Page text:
Academic Catalog


Foothill College Course Outline of Record

Foothill College Course Outline of Record
Heading Value
Effective Term: Summer 2024
Units: 0
Hours: 2 lecture per week (24 total per quarter)
Advisory: Not recommended for students in the ESLL pathway, or those who have already taken ENGL 1A or higher.
Degree & Credit Status: Non-Degree-Applicable Non-Credit Course
Basic Skills, 3 Levels Below Transfer
Foothill GE: Non-GE
Transferable: None
Grade Type: Non-Credit Course (Receives no Grade)
Repeatability: Unlimited Repeatability


Introduction to college-level English coursework, providing awareness of and access to college resources and pathways, and instruction in and review of reading comprehension, writing, critical thinking, metacognition, and study strategies. Students develop techniques for understanding, discussing, and writing about college-level texts; practice sentence-combining, grammar, and mechanics; reflect on their own reading and writing process; evaluate and create strategic approaches for college-level assignments across the disciplines; practice metacognitive and mindfulness activities designed to engage self-reflection and improve self-efficacy; and learn tactics for approaching high-stakes assignments. Emphasis is placed on developing positive attitudes and methods when tackling challenging texts and high-stakes writing assignments, such as timed exams, text-based essays, research essays, and presentations. Focus on collaboration with instructors, counselors, embedded tutors, and fellow students, to build confidence and gain the tools to succeed in college.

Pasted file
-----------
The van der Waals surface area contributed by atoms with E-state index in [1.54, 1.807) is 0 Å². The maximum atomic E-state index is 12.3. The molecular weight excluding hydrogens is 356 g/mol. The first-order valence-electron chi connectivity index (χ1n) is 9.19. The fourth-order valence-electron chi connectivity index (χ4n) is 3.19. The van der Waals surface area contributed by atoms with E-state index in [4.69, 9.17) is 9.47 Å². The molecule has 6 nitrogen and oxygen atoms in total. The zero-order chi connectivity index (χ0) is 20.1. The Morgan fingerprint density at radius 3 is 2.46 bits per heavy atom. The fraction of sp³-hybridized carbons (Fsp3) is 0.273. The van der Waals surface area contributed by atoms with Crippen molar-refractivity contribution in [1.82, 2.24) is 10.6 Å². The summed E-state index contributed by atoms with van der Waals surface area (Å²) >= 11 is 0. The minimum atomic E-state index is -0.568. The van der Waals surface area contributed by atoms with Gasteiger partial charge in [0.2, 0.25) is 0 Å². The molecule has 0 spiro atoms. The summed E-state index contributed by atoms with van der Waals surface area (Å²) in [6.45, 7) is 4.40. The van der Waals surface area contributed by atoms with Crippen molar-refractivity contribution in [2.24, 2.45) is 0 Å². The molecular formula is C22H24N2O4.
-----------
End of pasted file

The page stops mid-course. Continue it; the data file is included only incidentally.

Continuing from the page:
Course Objectives

The student will be able to:

  1. Navigate the college campus, access resources, and gain an awareness of college pathways.
  2. Improve proficiency in critical reading.
  3. Improve proficiency in academic writing.
  4. Develop strategies for tackling high-stakes assignments across the curriculum.
  5. Gain meta-cognitive awareness of personal attitudes and behaviors necessary for college success.